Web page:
Social Media

TikTok, Instagram, Facebook (Meta), LinkedIn, YouTube, Twitch, Redditt, and Twitter are some of the more popular applications/platforms, which have solidified their place as common household names, not only for personal use but as an invaluable asset to businesses to broadcast their message and gain interest across a wider audience. Traditionally, nonprofits have been slow to the table in adopting and embracing these trends in popular culture, which are being successfully harnessed by traditional for-profit businesses in launching interesting, creative, and efficient marketing efforts. Nonprofits which are successful at delivering powerful, meaningful messages across these platforms tend to create movement and interest in their nonprofit’s efforts both organizational wide and for specific campaigns.

Texting (SMS)

Email campaigns are becoming a thing of the past, especially with how inundated our inboxes have become. Consumers, donors, and future donors have become more receptive to signing up for text message alerts. Apps such as EZ Texting, Blueshift, and Simple Texting, can quickly get targeted messages and “text to donate” campaigns set up at the click of a button and they are user friendly. This gives your nonprofit a more personal touch in your direct messaging to users who sign up and give them instant updates about your organization and the impact you are having.

Internet of Things (IoT)

When the Internet became a household staple to how we connect to information and, more importantly, to each other, this was defined as the Internet of People. From the early days of dial-up to broadband to 3G to 4G to 5G wireless technologies, the way we connect to the Internet has become easier and more expansive … so we are no longer tethered by a cable. The technologies being developed at such a rapid pace to make connectivity easier and faster, has also made it easier than ever to not only connect people but also to connect “things” such as, vehicles, homes, appliances, alarms, etc. The same concept of connecting people in the early days of the Internet is now being applied to “things” to interconnect items we use in our every day lives to one another. More and more devices are being embedded with the capability to connect to the Internet, creating efficiencies that nonprofits can tap into. For example, there are medical technologies which allow doctors and nurses to monitor patients remotely whether the patient is at a medical facility or if they are at home … for example, heart monitors which can transmit vital information to doctors or beds that can monitor patient vitals.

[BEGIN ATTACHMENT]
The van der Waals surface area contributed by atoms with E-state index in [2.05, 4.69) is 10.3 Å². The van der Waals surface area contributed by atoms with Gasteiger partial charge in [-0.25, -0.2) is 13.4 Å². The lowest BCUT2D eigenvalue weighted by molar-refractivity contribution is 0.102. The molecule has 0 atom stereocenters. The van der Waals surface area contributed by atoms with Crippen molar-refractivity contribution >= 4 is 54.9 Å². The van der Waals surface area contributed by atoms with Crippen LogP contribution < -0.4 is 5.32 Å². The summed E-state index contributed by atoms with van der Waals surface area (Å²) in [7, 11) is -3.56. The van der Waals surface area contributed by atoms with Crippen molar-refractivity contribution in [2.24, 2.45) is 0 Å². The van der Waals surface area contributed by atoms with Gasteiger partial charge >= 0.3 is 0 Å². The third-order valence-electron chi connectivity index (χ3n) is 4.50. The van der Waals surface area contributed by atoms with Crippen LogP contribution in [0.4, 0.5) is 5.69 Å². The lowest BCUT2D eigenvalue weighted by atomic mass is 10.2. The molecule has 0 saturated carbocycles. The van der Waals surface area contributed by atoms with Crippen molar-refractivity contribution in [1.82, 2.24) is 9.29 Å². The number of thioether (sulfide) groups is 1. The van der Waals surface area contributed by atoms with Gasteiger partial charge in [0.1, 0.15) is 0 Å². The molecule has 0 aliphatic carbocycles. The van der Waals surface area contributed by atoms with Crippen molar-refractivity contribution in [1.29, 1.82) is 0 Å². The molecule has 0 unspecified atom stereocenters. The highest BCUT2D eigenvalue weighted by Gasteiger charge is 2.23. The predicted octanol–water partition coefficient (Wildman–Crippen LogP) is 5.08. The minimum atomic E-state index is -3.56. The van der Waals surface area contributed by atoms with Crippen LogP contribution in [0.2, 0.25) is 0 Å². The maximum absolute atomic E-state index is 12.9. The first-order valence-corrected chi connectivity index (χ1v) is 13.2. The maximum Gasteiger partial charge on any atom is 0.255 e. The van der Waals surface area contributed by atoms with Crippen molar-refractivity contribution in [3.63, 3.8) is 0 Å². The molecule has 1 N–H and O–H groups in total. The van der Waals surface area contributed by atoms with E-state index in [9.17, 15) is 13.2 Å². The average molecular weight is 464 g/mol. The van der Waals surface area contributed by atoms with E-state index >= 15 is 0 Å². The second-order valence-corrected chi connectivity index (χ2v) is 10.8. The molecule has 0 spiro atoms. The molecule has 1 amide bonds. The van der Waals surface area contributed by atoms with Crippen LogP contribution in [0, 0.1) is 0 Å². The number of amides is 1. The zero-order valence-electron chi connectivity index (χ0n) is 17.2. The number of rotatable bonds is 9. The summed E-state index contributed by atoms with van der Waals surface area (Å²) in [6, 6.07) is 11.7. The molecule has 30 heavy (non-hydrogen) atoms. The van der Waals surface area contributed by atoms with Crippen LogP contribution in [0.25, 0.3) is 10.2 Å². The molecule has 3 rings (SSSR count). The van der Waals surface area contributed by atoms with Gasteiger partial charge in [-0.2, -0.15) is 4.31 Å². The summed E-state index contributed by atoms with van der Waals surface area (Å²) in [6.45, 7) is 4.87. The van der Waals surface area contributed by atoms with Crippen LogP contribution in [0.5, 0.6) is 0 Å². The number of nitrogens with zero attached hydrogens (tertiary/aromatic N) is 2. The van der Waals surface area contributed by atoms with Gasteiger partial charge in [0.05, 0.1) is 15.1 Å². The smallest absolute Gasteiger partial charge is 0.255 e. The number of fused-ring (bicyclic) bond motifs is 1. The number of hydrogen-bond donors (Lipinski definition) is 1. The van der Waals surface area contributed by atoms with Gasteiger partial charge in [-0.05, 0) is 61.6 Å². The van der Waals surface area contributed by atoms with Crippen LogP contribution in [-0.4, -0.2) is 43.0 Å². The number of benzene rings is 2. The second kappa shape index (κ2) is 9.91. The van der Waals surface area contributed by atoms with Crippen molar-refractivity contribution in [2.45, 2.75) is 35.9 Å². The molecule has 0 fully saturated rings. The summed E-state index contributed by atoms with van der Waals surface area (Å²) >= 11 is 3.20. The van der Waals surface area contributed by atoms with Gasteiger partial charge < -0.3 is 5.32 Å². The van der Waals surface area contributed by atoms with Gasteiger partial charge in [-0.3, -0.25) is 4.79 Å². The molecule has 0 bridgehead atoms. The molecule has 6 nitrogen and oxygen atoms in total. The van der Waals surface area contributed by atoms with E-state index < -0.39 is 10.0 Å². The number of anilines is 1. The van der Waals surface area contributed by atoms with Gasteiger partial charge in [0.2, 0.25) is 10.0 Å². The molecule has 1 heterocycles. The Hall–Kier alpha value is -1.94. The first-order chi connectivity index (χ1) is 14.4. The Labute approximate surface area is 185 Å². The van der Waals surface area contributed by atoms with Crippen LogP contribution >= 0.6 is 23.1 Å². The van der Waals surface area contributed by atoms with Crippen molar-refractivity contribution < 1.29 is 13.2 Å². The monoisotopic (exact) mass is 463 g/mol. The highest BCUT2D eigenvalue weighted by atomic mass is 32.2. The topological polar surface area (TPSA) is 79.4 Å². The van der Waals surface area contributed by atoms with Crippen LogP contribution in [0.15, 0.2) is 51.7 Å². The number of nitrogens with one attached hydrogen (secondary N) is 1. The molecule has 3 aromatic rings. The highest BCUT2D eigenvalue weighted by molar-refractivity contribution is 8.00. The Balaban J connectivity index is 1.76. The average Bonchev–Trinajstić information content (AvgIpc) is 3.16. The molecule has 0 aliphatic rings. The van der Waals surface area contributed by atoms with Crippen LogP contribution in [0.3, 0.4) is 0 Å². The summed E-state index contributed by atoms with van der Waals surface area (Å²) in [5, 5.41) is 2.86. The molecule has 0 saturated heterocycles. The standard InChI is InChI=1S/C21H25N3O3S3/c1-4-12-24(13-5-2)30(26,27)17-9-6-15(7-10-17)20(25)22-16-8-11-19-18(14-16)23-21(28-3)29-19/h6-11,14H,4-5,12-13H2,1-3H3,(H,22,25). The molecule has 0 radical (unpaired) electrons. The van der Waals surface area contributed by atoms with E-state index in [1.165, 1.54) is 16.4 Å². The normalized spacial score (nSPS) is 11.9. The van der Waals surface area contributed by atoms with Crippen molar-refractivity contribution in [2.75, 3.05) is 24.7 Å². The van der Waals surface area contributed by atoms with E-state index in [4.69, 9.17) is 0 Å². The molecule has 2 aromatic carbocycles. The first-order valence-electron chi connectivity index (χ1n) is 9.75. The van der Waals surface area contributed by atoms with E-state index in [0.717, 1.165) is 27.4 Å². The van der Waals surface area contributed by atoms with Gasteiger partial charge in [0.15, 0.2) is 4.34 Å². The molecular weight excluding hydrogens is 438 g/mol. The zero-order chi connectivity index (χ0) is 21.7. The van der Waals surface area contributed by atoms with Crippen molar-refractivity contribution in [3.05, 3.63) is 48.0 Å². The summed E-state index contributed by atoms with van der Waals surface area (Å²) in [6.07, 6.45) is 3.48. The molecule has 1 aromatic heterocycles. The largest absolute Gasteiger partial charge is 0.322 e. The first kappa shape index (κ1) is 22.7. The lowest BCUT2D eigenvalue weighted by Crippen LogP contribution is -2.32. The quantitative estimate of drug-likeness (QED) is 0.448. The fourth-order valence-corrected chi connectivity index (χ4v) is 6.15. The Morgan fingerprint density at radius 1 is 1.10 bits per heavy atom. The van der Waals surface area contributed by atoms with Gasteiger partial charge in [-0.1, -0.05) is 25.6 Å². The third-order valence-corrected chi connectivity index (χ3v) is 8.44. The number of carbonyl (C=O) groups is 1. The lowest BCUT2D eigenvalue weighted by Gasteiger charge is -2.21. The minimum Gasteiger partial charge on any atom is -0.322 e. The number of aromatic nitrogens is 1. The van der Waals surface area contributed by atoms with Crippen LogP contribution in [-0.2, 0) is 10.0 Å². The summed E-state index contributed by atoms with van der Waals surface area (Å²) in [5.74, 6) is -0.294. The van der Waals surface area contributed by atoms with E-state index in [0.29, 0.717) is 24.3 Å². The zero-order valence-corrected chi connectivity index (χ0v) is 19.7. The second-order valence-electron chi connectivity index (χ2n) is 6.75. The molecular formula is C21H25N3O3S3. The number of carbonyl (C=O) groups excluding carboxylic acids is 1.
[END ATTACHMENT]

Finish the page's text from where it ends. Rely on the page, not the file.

Edge Computing

According to top technology trends, Edge Computing will increase as more devices incorporate the use of the Internet of Things (IoT). Cloud Computing has become mainstream, but the increased traffic accessing the cloud has created shortcomings such as latency of getting data to a data center for processing. Edge Computing is designed to process time-sensitive data in remote locations with limited or no connectivity and move it to a centralized location. Nonprofits will need to focus on a more datacentric approach in assessing and analyzing the organization’s deliverables. Data has become essential for businesses, including non-profits, to be able to quickly and timely make important decisions.


When people hear Blockchain they instantly think of cryptocurrencies, however it is useful in many other situations. Essentially it can be described as data that can only be added to and not taken away from. Not being able to take away data or previous “blocks” is what makes it so secure. This is being implemented in banking and other areas a trusted way to validate transactions without needing a third-party trustee to oversee the process or validate.

Total Experience or TX

Total experience or TX may be defined as a strategic technique to build business and its insights. It creates superior shared experiences by interlinking the user experience, customer experience, multi experience, and employee experience disciplines.


Identifying processes and areas of your nonprofit you can automate and do as quickly and efficiently as possible through the use of technology. Within the next 5 to 10 years, waiters/waitresses, clerks, Uber drivers, and many other positions will be eliminated freeing people up to perform more meaningful and interesting work. Nonprofits will need to determine areas where automation can be implemented.

2022 is going to continue to be an important year for the migration to technology. Nonprofits have been closing the gap, but there is still much more to go.

Albert Borghese, CPA

Albert Borghese, CPA


Albert is a member of Cerini & Associates’ audit and consulting practice where he focuses on serving the firm’s special education and nonprofit clients. Albert is also involved in the marketing and development of the firm, and frequently participates in recruiting efforts, and research.